ECPR

Install the app

Install this application on your home screen for quick and easy access when you’re on the go.

Just tap Share then “Add to Home Screen”

ECPR

Install the app

Install this application on your home screen for quick and easy access when you’re on the go.

Just tap Share then “Add to Home Screen”

Back to Panel Details
Back to Panel Details

Measuring Political Corruption - How to Hit a Moving Target?

Governance
Political Methodology
Methods
Quantitative
Corruption
P228
Marina Povitkina
University of Gothenburg
Oksana Huss
Università di Bologna
Ilona Wysmułek
Polish Academy of Sciences

Thursday 13:30 - 15:15 (27/08/2020)


Abstract

Corruption researchers face an unavoidable challenge of how to operationalize and measure corruption that is secretive in nature. Corruption has become an increasingly politicized issue and its measurements are often vulnerable to manipulations, which makes the demand for objective measures of political corruption even more pressing. Over the past twenty years, the efforts to measure corruption have helped to put corruption on the global policy agenda. The most widely used indicators, for example the Transparency International's Corruption Perceptions Index, the World Bank’s Control of Corruption indicator and measures from the Quality of Government and Varieties of Democracy Datasets, are based on perceptions and experts’ opinions. Research community has a growing awareness of the biases that corruption measures based on citizen- and expert-surveys entail; yet to ensure better quality of the measurements, more research is needed on sources of those biases. At the same time, a great increase in the available data on corruption together with improving computational techniques create new analytical possibilities for corruption researchers, but also require critical reflection on limitations and benefits of the available data sources. This panel will address limitations of available measurements of political corruption and discuss new approaches to measuring political corruption. It welcomes both qualitative and quantitative reflections on biases and possible improvements of political corruption measures.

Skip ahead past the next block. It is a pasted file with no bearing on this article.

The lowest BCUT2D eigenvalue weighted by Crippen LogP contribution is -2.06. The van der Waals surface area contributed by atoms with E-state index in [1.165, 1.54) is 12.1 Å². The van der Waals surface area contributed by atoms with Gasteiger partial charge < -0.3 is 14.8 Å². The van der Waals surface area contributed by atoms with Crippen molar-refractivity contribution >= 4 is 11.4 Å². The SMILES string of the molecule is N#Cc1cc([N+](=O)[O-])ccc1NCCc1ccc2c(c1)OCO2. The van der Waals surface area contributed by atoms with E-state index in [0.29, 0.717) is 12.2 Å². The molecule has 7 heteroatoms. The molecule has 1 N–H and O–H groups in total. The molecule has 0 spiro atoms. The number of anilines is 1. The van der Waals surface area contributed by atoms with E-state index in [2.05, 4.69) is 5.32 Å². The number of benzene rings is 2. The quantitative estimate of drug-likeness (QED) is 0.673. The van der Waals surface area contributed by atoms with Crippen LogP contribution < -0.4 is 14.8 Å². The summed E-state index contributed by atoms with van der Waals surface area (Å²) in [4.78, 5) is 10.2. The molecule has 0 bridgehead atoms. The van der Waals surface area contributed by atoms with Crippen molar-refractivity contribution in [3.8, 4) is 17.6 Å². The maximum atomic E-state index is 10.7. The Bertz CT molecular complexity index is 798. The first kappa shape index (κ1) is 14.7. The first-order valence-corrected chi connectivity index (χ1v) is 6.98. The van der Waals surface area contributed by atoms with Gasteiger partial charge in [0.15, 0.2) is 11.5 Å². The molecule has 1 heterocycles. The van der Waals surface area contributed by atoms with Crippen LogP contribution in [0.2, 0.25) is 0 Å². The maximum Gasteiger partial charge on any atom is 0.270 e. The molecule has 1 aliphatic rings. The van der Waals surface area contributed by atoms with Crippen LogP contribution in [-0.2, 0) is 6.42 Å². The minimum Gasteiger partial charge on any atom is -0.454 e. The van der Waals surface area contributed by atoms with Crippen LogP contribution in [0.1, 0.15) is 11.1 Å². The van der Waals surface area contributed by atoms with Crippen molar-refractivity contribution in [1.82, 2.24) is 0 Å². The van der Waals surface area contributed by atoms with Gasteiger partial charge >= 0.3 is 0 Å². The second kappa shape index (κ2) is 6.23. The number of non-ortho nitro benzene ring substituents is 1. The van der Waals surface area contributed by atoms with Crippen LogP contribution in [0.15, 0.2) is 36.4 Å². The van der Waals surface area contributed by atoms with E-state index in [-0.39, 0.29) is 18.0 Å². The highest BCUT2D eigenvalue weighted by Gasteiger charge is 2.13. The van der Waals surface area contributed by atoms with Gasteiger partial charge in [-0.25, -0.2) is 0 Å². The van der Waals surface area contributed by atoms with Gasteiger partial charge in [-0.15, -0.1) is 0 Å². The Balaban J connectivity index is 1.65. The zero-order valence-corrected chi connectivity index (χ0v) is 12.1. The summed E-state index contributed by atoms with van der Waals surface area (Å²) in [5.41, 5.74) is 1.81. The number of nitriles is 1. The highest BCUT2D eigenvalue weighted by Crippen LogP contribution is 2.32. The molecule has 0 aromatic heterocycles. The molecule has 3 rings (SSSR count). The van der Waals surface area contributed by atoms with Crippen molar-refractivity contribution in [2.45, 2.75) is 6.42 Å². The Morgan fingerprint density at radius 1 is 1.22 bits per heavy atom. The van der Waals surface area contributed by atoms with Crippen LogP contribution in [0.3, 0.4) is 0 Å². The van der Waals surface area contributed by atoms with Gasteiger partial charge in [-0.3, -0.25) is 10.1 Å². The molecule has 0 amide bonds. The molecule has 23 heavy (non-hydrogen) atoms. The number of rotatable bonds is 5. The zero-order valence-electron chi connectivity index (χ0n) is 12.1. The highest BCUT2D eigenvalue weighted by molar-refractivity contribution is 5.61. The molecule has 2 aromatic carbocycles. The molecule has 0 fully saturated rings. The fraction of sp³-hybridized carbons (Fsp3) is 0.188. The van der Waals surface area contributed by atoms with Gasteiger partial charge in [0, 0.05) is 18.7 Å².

Title Details
Is Corruption a Problem in Advocacy? An American-German Comparison View Paper Details
Measuring Corruption Using Governmental Audit Reports: Strategies and Pitfalls View Paper Details
Mitigating Methodological Challenges in the Study of Corruption: The Importance of Case Selection and Interview Design View Paper Details
Risk of Corruption in Latin American Political Parties. A New Measure. View Paper Details